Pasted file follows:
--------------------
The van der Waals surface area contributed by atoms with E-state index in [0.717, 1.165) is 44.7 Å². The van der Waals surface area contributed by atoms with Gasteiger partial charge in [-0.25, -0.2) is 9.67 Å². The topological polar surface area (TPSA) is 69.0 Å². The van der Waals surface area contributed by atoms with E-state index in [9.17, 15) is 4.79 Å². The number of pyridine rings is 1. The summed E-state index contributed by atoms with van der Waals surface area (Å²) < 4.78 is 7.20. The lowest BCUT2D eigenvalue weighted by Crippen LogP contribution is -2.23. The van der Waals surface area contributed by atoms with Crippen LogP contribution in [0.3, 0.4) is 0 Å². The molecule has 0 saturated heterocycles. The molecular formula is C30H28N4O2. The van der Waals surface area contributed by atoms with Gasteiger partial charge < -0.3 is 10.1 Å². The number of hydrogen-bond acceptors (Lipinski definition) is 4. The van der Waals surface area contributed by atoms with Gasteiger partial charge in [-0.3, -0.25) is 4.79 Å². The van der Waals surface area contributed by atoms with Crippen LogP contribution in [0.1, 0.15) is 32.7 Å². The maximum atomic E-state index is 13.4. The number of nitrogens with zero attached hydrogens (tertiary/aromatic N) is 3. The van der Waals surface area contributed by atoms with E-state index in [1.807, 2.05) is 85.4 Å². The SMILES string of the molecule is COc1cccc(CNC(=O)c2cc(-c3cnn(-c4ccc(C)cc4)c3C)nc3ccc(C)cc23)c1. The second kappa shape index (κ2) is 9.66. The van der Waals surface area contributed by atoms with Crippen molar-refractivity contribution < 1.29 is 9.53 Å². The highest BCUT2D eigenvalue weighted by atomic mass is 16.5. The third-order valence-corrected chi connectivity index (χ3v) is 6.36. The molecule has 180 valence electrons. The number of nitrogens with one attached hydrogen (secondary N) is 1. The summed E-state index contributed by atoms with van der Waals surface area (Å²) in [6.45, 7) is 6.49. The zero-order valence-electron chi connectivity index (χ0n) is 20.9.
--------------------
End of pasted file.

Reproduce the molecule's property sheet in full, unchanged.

The van der Waals surface area contributed by atoms with E-state index in [0.717, 1.165) is 44.7 Å². The van der Waals surface area contributed by atoms with Gasteiger partial charge in [-0.25, -0.2) is 9.67 Å². The topological polar surface area (TPSA) is 69.0 Å². The van der Waals surface area contributed by atoms with E-state index in [9.17, 15) is 4.79 Å². The number of pyridine rings is 1. The summed E-state index contributed by atoms with van der Waals surface area (Å²) < 4.78 is 7.20. The lowest BCUT2D eigenvalue weighted by Crippen LogP contribution is -2.23. The van der Waals surface area contributed by atoms with Crippen LogP contribution in [0.3, 0.4) is 0 Å². The molecule has 0 saturated heterocycles. The molecular formula is C30H28N4O2. The van der Waals surface area contributed by atoms with Gasteiger partial charge < -0.3 is 10.1 Å². The number of hydrogen-bond acceptors (Lipinski definition) is 4. The van der Waals surface area contributed by atoms with Gasteiger partial charge in [-0.3, -0.25) is 4.79 Å². The van der Waals surface area contributed by atoms with Crippen LogP contribution in [0.1, 0.15) is 32.7 Å². The maximum atomic E-state index is 13.4. The number of nitrogens with zero attached hydrogens (tertiary/aromatic N) is 3. The van der Waals surface area contributed by atoms with E-state index in [1.807, 2.05) is 85.4 Å². The SMILES string of the molecule is COc1cccc(CNC(=O)c2cc(-c3cnn(-c4ccc(C)cc4)c3C)nc3ccc(C)cc23)c1. The second kappa shape index (κ2) is 9.66. The van der Waals surface area contributed by atoms with Crippen molar-refractivity contribution < 1.29 is 9.53 Å². The highest BCUT2D eigenvalue weighted by atomic mass is 16.5. The third-order valence-corrected chi connectivity index (χ3v) is 6.36. The molecule has 180 valence electrons. The number of nitrogens with one attached hydrogen (secondary N) is 1. The summed E-state index contributed by atoms with van der Waals surface area (Å²) in [6.45, 7) is 6.49. The zero-order valence-electron chi connectivity index (χ0n) is 20.9.